David Craig, who leads the FinTech business for Thomson Reuters has an interesting post out. You can read it here: http://tinyurl.com/qe7rl5l.
Craig is a smart guy and he makes several quite valid points about the opportunity for someone to use technology to disrupt the B2B FinTech industry in ways similar to that of Uber and Airbnb. But, so far I haven’t seen any of the big vendors who are doing so. I’m not sure that any of them yet “get it.”
Firms such as Uber and Lyft in the taxi industry, and Airbnb and others in the hotel industry are using technology not only to “disrupt” an industry but also to displace incumbents who stubbornly refuse to see the gross inefficiencies in the industries that they are part of. If they don’t see the inefficiencies how can they possibly be expected to use the opportunities afforded by modern technology to fix them.
Uber and Airbnb saw the big picture. They saw an opportunity to bring efficiency to highly inefficient markets. Now, they are trying to build themselves into new market leading behemoths not only by using technology to address the inefficiencies but also by building in the network effect. If you want to disrupt the big boys you need more than just technology. You must see the big picture, have a disruptive solution and then rapidly build scale.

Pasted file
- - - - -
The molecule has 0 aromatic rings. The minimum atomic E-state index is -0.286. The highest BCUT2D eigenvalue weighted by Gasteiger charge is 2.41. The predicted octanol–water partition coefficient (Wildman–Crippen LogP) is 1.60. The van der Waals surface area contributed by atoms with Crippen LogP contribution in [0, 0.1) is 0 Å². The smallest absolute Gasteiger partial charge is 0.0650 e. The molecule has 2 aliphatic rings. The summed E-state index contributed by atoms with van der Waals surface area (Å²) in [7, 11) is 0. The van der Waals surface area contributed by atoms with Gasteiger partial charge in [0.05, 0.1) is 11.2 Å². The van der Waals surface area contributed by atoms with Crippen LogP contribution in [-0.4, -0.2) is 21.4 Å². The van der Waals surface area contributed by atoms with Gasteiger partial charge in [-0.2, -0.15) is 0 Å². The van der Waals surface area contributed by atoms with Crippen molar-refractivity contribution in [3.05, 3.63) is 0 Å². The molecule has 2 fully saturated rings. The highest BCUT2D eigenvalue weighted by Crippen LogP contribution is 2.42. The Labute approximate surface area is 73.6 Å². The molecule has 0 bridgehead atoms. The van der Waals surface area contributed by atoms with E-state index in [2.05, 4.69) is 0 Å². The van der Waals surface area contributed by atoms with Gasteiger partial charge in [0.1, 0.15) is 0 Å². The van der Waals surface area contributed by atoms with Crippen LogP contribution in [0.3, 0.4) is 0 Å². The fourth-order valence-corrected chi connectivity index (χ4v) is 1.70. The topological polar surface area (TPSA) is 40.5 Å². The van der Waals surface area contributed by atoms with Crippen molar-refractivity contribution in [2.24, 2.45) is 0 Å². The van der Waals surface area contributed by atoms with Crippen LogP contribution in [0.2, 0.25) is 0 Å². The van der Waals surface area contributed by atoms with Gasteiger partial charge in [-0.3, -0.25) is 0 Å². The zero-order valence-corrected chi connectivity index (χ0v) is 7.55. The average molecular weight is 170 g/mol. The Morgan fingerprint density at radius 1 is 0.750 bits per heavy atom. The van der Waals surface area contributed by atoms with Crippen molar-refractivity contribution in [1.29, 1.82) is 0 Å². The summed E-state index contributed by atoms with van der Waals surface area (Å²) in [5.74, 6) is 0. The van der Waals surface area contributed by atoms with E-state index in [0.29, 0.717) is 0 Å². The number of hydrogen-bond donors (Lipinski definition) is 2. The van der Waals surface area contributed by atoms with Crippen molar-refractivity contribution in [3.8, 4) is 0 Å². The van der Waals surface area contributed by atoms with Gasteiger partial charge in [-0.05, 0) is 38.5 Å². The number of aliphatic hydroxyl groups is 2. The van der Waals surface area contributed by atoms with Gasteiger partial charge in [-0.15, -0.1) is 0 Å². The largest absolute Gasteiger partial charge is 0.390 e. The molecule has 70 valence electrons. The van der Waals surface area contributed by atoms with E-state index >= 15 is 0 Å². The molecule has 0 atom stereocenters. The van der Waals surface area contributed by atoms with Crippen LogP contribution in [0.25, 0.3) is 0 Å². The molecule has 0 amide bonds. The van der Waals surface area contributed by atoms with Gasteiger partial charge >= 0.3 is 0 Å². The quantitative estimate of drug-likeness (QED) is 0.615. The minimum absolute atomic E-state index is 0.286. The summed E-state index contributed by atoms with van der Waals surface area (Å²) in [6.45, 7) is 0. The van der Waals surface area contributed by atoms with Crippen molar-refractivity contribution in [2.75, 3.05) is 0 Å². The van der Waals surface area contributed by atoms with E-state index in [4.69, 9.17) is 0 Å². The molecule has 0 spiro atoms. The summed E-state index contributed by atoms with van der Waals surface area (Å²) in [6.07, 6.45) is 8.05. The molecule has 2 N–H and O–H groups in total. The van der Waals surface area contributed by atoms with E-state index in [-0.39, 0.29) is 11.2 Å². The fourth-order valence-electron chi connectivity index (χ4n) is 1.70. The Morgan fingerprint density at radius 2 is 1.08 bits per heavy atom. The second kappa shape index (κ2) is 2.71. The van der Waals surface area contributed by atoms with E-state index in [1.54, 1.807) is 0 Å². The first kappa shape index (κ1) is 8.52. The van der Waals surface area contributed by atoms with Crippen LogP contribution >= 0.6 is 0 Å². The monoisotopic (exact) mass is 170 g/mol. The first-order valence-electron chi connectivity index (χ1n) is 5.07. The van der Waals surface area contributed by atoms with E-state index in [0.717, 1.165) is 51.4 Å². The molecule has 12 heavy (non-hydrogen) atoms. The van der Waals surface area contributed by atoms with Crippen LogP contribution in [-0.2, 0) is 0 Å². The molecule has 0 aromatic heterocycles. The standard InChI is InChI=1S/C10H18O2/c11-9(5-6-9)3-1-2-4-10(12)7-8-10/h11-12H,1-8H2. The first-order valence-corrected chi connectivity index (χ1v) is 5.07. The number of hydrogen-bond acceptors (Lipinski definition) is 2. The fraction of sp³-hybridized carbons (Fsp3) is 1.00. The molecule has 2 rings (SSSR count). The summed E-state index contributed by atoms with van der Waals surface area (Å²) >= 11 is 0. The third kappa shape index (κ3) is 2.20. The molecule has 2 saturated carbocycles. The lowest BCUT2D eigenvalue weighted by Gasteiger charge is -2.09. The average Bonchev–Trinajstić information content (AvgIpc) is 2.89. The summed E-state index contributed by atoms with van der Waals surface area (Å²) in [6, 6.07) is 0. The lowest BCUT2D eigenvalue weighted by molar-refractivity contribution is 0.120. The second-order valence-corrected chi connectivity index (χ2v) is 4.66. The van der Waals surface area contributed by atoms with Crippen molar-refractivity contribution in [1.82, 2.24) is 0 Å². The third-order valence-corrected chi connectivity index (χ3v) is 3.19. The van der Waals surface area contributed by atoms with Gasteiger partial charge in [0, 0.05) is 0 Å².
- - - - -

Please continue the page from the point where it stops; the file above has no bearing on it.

The B2B FinTech world has some very gross inefficiencies. The biggest single source of friction is the fact that the B2B FinTech industry forces institutional users to be general contractors – coordinating among way too many subcontractors. There’s still plenty of opportunity for one or two of the current market leaders to themselves become the disruptors of B2B FinTech, but for that to happen they need to rely on more than the opportunities afforded by the latest technology – although that will be important – they also need to provide much more complete solutions. And then these market leaders need to not let those solutions sit dormant on the shelf. Like Uber, like Airbnb, they need to push out the new holistic solutions aggressively. The market leaders can’t simply assume that because they are large, the world will be the path to the door. It never works that way. Many of the biggest players think they get it. In the main, I don’t think so. They don’t act as if they see the gross industry inefficiencies that they are part of – and when they do have potentially disruptive technology they don’t market it aggressively enough possibly in fear of cannibalizing their own businesses. The combination makes them vulnerable.
We welcome your comments.